Access and disability

Accessibility features

There are various features on buses, trains and trams to help people living with disability.

Drivers can’t physically help you get on to vehicles or lift mobility devices. If you can’t do these things independently, please bring someone who can help you. You may be able to get a companion card for your helper so there are no extra trip costs.


All buses, trains and trams have ramps to help people who need them to board. If you are using a mobility aid, make sure you drive on to ramps with the wheels straight and do not turn while you are on the ramp.

To get on a bus, wait until the driver stops the bus and sets up the ramp for you at the front door of the bus, or tilts the bus so you can board directly.

To get on to a train or tram, wait on the white and blue ‘boarding patch’ with the international symbol for disability. It will line up with the first door of the train or tram when it stops. The driver or a passenger service assistant will set up the access ramp for you or you can board independently if you are able to.

Reflective ticket wallets are available for people who do not have an obvious physical disability or mobility aid. Hold it up for the driver to see when you are signalling that you want the bus, train or tram to stop so the driver knows you need to use the boarding ramp. Call the Adelaide Metro InfoLine on 1300 311 108 to order a reflective ticket wallet.

When you want the bus, train or tram to let you off at the next stop or station, use the ‘next stop’ or ‘ramp request’ call button in the allocated space. The allocated space buttons notify the driver that you need a ramp to exit.

Priority seats and allocated spaces on-board

The icon represents a person sitting on a seat, contained within a circle. It uses a red and black colour scheme.Blue and white international symbol for disability. Text within the image reads 'this area must be vacated when required by a passenger in a wheelchair'.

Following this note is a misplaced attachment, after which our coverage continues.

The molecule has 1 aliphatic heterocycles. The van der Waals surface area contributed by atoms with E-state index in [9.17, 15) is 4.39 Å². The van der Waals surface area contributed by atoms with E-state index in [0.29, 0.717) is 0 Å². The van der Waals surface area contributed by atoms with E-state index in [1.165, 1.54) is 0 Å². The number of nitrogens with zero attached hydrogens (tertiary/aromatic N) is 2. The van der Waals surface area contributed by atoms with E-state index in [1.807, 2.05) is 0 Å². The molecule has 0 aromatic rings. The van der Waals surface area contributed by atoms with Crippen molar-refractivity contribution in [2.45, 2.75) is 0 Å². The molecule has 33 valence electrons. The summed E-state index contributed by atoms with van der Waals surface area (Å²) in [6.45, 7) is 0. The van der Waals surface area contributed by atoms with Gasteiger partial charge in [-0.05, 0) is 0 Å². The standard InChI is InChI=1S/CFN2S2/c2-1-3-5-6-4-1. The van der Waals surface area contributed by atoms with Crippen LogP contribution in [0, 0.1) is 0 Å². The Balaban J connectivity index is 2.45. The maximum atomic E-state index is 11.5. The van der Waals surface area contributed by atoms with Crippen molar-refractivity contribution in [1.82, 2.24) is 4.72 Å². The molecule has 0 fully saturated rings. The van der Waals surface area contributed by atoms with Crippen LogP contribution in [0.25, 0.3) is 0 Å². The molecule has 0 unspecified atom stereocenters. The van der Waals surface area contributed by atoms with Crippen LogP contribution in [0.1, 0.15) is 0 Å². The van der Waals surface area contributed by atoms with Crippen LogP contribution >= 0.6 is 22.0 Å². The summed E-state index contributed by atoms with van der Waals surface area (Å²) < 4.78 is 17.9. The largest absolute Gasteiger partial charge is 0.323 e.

There are seats and spaces with signs on them for people who:

  • use wheelchairs and other mobility aids
  • have assistance dogs
  • may have difficulties standing safely
  • are pregnant
  • are with children in prams.

Always apply the brakes on your wheelchair, mobility aid or pram. If you use a walking aid with a seat, it is not safe to use the seat while on public transport.

While any passenger can use an empty priority seat or space, you must move if someone else needs it more than you do. Please remember that not all disabilities or mobility issues are easy to see.

Passengers with vision loss

If you have vision loss and are waiting at a bus stop with a white cane or assistance dog, drivers will stop and tell you what route number they are driving. Please tell the driver which stop you’ll need to finish your trip, so they know when to stop.

Trains and trams stop at every station, unless they are operating as an express service. Once you are on-board, each approaching stop is announced over the loudspeaker.

Call the Adelaide Metro InfoLine on 1300 311 108 to order a reflective ticket wallet. As you hear your vehicle approaching, hold up the wallet to signal that you want the bus, train or tram to stop and that you need assistance from the driver.